1. Her Honour preferred the evidence of Dr Grant as to the appellant’s scoring on the psychopathy check list and concluded that none of the diagnoses of psychopathy, sexual sadism or paedophilia could be excluded.  Of Dr Kar’s evidence, she said that, although his categorisation of the respondent as a “dangerous sexual psychopath” was made without the aid of any risk prediction instrument, this was accepted by experts as a legitimate approach; by inference, it seems that she was prepared to act on his opinion in this regard.  However, she rejected the notion of a genetic predisposition to serious sexual offending, accepting the evidence of Professor James and Dr Grant that it lacked any scientific basis. 
  1. The learned judge criticised the appellant’s lack of a firmer release plan and his failure to establish links in the community. He had failed, she said, to develop a strategy to manage the risk factors identified in the Sexual Offenders’ Treatment Programme Exit Report. There was no arrangement in place for him to have access to a therapist and there were practical difficulties in finding such a person in Beaudesert or Toowoomba. The appellant’s employment record in prison had been poor and he had not taken advantage of courses available in the prison to obtain real work skills for use on his release. He had not developed any strategies for budgeting and managing the costs associated with his diabetes and coeliac disease. He had not, she said, “done what is required of him to enable him to be released subject to a Supervision Order”.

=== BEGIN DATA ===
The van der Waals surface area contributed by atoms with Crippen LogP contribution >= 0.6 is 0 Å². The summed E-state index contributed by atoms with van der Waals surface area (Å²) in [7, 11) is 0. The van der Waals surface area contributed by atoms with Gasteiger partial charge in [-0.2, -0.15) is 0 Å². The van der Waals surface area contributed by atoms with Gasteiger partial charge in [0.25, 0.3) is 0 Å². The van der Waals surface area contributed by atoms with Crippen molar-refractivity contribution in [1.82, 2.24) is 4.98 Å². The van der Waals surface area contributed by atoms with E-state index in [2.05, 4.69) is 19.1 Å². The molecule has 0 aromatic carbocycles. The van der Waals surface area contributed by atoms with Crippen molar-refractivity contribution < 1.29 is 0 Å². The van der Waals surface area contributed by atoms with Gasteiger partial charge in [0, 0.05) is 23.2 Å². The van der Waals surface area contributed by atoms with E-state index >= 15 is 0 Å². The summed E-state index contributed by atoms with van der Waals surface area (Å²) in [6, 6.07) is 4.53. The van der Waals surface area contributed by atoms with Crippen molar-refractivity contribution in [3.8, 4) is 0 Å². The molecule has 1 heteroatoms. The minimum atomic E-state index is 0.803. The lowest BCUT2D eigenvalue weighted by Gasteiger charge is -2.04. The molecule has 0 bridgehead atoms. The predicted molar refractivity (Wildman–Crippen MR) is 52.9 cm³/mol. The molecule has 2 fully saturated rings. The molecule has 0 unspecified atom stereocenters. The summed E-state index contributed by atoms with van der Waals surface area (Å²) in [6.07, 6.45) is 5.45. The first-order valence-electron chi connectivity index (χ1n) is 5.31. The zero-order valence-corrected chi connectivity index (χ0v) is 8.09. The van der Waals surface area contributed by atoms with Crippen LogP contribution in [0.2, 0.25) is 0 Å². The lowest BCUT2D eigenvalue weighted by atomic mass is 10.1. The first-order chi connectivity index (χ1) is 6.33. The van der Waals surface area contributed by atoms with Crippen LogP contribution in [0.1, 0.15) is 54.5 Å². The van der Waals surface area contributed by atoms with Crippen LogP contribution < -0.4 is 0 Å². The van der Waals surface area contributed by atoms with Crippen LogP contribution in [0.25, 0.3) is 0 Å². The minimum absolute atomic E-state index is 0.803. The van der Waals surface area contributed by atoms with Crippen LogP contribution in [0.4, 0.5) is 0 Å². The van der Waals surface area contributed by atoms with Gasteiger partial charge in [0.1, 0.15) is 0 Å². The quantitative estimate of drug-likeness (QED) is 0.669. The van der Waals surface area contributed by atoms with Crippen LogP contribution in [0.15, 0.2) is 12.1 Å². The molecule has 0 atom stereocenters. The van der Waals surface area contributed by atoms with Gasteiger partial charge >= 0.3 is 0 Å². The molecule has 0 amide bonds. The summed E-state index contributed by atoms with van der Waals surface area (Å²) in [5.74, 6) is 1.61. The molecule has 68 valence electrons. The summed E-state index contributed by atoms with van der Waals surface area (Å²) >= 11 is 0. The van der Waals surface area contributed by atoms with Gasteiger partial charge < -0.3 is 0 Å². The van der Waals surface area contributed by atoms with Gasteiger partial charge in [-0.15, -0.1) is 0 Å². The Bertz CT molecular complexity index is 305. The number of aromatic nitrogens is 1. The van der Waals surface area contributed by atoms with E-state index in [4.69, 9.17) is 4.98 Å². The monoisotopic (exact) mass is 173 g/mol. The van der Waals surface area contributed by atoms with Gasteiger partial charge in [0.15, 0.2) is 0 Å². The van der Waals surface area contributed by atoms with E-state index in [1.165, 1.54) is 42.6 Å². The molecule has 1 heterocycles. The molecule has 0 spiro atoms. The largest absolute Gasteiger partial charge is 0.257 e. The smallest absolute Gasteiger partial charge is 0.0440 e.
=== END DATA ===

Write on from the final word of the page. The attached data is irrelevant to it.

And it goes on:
1. Her Honour observed that the draft supervision order which had been placed before her contained provision for the appellant to attend a psychiatrist as required, and any other programme as directed, but it did not indicate the type of programmes proposed, or the nature of the psychiatric care or its frequency, and it did not deal with how the stressors of unemployment and social isolation could be managed. She concluded with this summary: